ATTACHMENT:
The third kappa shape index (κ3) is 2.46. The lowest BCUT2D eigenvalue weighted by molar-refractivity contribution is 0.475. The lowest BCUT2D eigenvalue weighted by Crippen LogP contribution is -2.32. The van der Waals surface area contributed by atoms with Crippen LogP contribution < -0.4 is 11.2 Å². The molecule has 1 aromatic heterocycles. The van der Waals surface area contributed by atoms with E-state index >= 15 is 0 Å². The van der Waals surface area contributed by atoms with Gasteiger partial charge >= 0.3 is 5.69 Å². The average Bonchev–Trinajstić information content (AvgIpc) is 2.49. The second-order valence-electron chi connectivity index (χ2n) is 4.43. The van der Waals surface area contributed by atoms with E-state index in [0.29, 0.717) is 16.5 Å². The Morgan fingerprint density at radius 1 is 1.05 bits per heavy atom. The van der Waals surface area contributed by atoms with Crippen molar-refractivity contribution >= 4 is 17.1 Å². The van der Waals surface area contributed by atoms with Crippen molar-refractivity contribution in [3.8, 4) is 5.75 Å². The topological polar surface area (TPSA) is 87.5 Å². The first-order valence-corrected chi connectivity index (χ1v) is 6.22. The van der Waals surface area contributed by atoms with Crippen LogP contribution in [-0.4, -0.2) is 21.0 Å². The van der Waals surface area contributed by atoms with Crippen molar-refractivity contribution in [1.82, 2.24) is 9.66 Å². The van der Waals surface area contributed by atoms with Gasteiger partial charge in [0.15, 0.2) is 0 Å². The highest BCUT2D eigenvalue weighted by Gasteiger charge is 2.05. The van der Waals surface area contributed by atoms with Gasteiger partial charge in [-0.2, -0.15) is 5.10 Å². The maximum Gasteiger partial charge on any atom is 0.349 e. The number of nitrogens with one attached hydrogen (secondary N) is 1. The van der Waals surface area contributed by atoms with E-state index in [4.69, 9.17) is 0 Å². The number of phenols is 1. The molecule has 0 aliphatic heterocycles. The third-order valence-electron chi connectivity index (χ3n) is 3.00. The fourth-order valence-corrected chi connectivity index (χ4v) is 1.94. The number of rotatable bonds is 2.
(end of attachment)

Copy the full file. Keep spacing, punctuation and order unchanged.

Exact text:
The third kappa shape index (κ3) is 2.46. The lowest BCUT2D eigenvalue weighted by molar-refractivity contribution is 0.475. The lowest BCUT2D eigenvalue weighted by Crippen LogP contribution is -2.32. The van der Waals surface area contributed by atoms with Crippen LogP contribution < -0.4 is 11.2 Å². The molecule has 1 aromatic heterocycles. The van der Waals surface area contributed by atoms with E-state index >= 15 is 0 Å². The van der Waals surface area contributed by atoms with Gasteiger partial charge >= 0.3 is 5.69 Å². The average Bonchev–Trinajstić information content (AvgIpc) is 2.49. The second-order valence-electron chi connectivity index (χ2n) is 4.43. The van der Waals surface area contributed by atoms with E-state index in [0.29, 0.717) is 16.5 Å². The Morgan fingerprint density at radius 1 is 1.05 bits per heavy atom. The van der Waals surface area contributed by atoms with Crippen molar-refractivity contribution >= 4 is 17.1 Å². The van der Waals surface area contributed by atoms with Crippen molar-refractivity contribution in [3.8, 4) is 5.75 Å². The topological polar surface area (TPSA) is 87.5 Å². The first-order valence-corrected chi connectivity index (χ1v) is 6.22. The van der Waals surface area contributed by atoms with Crippen LogP contribution in [-0.4, -0.2) is 21.0 Å². The van der Waals surface area contributed by atoms with Crippen molar-refractivity contribution in [1.82, 2.24) is 9.66 Å². The van der Waals surface area contributed by atoms with Gasteiger partial charge in [0.15, 0.2) is 0 Å². The highest BCUT2D eigenvalue weighted by Gasteiger charge is 2.05. The van der Waals surface area contributed by atoms with Gasteiger partial charge in [-0.2, -0.15) is 5.10 Å². The maximum Gasteiger partial charge on any atom is 0.349 e. The number of nitrogens with one attached hydrogen (secondary N) is 1. The van der Waals surface area contributed by atoms with E-state index in [4.69, 9.17) is 0 Å². The number of phenols is 1. The molecule has 0 aliphatic heterocycles. The third-order valence-electron chi connectivity index (χ3n) is 3.00. The fourth-order valence-corrected chi connectivity index (χ4v) is 1.94. The number of rotatable bonds is 2.